Last week the Herald ran an article about the worsening safety of our roads.
The number of pedestrians killed on New Zealand roads has increased by a whopping 75 per cent this year, as the total road toll also soars.
Ministry of Transport road toll data released this morning showed 244 people have died in 220 fatal crashes so far this year.
On the same date last year, the road toll stood at 213 deaths from 180 fatal crashes.
One of the most concerning trends is the number of pedestrians killed.
So far this year 28 pedestrians have died compared to 16 last year and 18 in 2015.
That our road toll is increasing is appalling and it’s even more disappointing to see that pedestrians are bearing some of the brunt of it. That increasing toll has seen in the 12 months to the end of July, 365 people die on our roads, an average of one person every single day. At its lowest in February 2014, the toll was sitting at just 249. Even comparing the outcome to other metrics, such as comparing to the population or vehicle kilometres travelled shows the same basic trend.
What is particularly worrying in the article and also from the likes of the NZTA on twitter yesterday is the level of victim blaming occurring. Under the guise of “it’s everyone’s responsibility” there’s the suggestion that pedestrian’s are hurling themselves at moving traffic. For example, from the article is this comment which while stating facts, can easily be read that it was the pedestrians fault for not using a formal crossing or traffic lights. This is similar to what you might see if a cyclist was hit by a speeding truck but the only focus is on whether they were wearing a helmet, even though it would have made no difference to the outcome.
“The majority – 86 per cent – of reported pedestrian casualties on urban roads occurred when the pedestrian was crossing the road.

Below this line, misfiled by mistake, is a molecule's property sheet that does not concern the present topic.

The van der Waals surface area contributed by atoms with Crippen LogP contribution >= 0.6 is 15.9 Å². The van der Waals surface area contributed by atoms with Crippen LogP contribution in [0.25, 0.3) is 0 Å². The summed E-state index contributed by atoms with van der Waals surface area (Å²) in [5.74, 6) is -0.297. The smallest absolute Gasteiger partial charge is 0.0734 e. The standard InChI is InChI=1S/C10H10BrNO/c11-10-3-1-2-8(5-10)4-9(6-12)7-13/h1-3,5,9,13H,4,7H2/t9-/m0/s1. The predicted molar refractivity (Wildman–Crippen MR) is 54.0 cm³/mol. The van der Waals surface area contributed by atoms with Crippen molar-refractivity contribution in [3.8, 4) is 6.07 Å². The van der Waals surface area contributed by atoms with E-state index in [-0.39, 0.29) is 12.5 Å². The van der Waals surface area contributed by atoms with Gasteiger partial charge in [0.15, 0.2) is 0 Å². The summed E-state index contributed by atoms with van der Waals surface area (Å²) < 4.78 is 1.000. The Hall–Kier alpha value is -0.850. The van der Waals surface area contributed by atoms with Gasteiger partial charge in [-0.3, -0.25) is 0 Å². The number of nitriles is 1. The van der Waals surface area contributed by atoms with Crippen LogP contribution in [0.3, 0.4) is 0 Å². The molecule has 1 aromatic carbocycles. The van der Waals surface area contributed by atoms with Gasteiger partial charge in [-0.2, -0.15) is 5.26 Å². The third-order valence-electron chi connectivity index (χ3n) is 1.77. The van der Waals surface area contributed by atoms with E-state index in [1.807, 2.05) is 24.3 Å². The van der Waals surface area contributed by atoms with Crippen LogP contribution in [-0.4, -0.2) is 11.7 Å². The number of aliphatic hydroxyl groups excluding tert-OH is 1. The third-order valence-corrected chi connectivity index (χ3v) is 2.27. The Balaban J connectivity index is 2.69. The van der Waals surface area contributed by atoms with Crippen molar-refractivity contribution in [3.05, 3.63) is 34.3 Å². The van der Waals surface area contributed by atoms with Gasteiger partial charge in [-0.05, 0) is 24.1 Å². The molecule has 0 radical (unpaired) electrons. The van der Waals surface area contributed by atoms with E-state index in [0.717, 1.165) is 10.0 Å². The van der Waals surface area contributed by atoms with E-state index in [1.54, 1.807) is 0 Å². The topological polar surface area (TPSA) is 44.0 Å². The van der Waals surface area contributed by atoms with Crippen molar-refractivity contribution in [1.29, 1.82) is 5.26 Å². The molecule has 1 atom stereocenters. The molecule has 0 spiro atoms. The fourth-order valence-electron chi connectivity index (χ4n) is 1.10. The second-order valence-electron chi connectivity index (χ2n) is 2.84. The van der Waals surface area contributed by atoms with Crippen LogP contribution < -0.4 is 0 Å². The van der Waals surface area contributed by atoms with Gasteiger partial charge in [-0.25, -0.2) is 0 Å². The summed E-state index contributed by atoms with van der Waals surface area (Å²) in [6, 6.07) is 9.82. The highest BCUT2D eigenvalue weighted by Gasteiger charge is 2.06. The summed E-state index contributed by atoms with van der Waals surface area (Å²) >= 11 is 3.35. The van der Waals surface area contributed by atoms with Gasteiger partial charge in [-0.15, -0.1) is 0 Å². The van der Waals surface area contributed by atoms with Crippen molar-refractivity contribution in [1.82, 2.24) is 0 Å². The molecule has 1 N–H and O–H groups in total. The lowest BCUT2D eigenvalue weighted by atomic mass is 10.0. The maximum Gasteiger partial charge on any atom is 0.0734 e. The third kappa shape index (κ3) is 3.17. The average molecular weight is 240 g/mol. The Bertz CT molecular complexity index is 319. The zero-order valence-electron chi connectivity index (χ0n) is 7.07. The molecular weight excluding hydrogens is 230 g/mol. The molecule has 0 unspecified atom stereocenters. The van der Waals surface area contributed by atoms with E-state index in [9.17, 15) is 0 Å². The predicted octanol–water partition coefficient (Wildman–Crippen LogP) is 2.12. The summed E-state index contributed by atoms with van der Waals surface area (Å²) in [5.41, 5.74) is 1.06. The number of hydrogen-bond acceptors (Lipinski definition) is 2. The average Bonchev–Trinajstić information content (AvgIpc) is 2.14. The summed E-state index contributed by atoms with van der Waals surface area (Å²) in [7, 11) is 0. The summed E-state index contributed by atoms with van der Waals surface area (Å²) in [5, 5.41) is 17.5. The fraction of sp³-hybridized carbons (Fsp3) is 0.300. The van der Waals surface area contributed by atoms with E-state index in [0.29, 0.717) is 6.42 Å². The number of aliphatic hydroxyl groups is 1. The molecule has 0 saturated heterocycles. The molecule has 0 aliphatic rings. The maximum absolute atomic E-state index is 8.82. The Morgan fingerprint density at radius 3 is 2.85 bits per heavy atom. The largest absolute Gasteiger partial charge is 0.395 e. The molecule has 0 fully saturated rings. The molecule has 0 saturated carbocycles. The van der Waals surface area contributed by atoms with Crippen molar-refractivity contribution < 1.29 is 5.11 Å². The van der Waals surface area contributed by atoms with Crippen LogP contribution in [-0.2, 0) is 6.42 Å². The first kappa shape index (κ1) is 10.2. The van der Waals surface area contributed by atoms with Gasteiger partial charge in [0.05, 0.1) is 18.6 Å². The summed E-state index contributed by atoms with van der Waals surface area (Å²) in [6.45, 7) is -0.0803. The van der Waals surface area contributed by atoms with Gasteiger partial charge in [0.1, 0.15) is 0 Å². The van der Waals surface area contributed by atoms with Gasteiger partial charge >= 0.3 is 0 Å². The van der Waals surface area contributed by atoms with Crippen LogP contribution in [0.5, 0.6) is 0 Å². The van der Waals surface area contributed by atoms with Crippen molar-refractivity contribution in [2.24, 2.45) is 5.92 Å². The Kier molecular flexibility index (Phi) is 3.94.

“About two-thirds of these casualties occurred when the pedestrian was not at a pedestrian crossing or traffic lights.”
One of the issues with this is that our urban environment is simply not conducive or friendly towards those not moving around in large metal boxes. In the example below I’ve picked an area at random and marked in red all the formal pedestrian crossings or traffic lights. There also aren’t any ‘pedestrian refuges’ either – an island in the middle of the road to make it easier to cross. In the example below, a person wanting to get from Scott Rd, across St Georges St and to Wilmay Ave, only by using pedestrian crossings or lights would have a 600-700m diversion.
The comments continued further with a section titled ‘Safety tips for pedestrians’. Here are just a few that I’ll respond to.
Safety tips for pedestrians
- Footpaths provide a safe place for you to walk. Where a footpath is provided, use it.
- At night, wear light-coloured or reflective clothing, or carry a torch to help you be seen
- Be careful when crossing driveways, particularly when your visibility is restricted by buildings or fences. Remember, if a driver is coming out of a driveway, their vision will be restricted and they may not see you.
Footpaths – Most people will of course walk on a footpath if there’s one available however even when they exist, they’re often not available, thanks to inconsiderate drivers who use them as parking spots. They do this because the level of enforcement is almost zero and they don’t think about other users, especially those in wheelchairs, with prams or those with other mobility challenges.
Clothing – So now walking is so dangerous that we have to wear special clothes at night. Certainly, wearing bright and reflective clothing doesn’t appear to have stopped drivers ‘not seeing’ cyclists or other road users. Perhaps cars and trucks should be required to be painted in hi-viz colours so pedestrians can see them better.
Driveways – Yes people do need to keep an eye and ear out for cars doing this but once again, it largely wouldn’t be a issue if drivers drove more appropriately. I often see drivers on auto-pilot at inappropriate speeds for driveways and as a result nearly hit pedestrians.
If we really want to get serious about road safety it’s time we adopted Vision Zero. Her’es a good video showing the principles behind it.
Finally, to put New Zealand’s numbers into a comparison, Sweden is the best in the world when it comes to road safety. In 2016, a total of 270 people lost their lives there, however, you also have to remember they have over twice the population as New Zealand. That means that for every 100,000 people in Sweden, 2.7 people lost their lives on the roads while in New Zealand that number has risen to 7.1 people per 100,000 people. If we had the same per-capita road toll as Sweden, the toll would be 125, that’s 240 fewer deaths on our road annually than we have now. That’s 240 extra people each and every year contributing to the economy, to our society and going home to their loved ones.